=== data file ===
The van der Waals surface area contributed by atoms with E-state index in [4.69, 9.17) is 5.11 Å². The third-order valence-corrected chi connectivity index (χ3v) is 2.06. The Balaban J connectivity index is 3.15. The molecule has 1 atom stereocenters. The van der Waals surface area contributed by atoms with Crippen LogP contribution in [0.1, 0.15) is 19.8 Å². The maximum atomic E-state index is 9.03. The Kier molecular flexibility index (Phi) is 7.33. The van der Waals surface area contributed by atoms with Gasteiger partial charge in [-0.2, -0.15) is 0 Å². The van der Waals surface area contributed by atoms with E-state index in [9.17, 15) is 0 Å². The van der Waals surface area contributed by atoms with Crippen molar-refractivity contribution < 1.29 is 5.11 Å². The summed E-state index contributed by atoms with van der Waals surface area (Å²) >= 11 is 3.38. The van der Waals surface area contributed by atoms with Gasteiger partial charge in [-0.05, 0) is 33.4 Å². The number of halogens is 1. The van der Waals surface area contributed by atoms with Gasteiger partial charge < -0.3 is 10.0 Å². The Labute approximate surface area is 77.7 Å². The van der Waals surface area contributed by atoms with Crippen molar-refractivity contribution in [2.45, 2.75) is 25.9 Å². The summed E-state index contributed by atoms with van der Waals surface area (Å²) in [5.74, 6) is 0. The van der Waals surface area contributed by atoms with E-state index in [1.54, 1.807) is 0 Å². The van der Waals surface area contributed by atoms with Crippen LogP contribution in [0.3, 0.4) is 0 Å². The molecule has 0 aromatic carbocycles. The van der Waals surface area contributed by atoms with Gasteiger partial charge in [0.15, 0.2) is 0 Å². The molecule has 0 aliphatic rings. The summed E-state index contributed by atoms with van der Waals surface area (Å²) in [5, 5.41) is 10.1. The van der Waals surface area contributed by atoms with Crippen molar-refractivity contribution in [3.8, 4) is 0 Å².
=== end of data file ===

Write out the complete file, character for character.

The van der Waals surface area contributed by atoms with E-state index in [4.69, 9.17) is 5.11 Å². The third-order valence-corrected chi connectivity index (χ3v) is 2.06. The Balaban J connectivity index is 3.15. The molecule has 1 atom stereocenters. The van der Waals surface area contributed by atoms with Crippen LogP contribution in [0.1, 0.15) is 19.8 Å². The maximum atomic E-state index is 9.03. The Kier molecular flexibility index (Phi) is 7.33. The van der Waals surface area contributed by atoms with Gasteiger partial charge in [-0.2, -0.15) is 0 Å². The van der Waals surface area contributed by atoms with E-state index in [9.17, 15) is 0 Å². The van der Waals surface area contributed by atoms with Crippen molar-refractivity contribution < 1.29 is 5.11 Å². The summed E-state index contributed by atoms with van der Waals surface area (Å²) >= 11 is 3.38. The van der Waals surface area contributed by atoms with Gasteiger partial charge in [-0.05, 0) is 33.4 Å². The number of halogens is 1. The van der Waals surface area contributed by atoms with Gasteiger partial charge < -0.3 is 10.0 Å². The Labute approximate surface area is 77.7 Å². The van der Waals surface area contributed by atoms with Crippen molar-refractivity contribution in [2.45, 2.75) is 25.9 Å². The summed E-state index contributed by atoms with van der Waals surface area (Å²) in [5.74, 6) is 0. The van der Waals surface area contributed by atoms with E-state index in [1.54, 1.807) is 0 Å². The van der Waals surface area contributed by atoms with Crippen LogP contribution in [0.3, 0.4) is 0 Å². The molecule has 0 aromatic carbocycles. The van der Waals surface area contributed by atoms with Gasteiger partial charge in [0.15, 0.2) is 0 Å². The molecule has 0 aliphatic rings. The summed E-state index contributed by atoms with van der Waals surface area (Å²) in [5, 5.41) is 10.1. The van der Waals surface area contributed by atoms with Crippen molar-refractivity contribution in [3.8, 4) is 0 Å².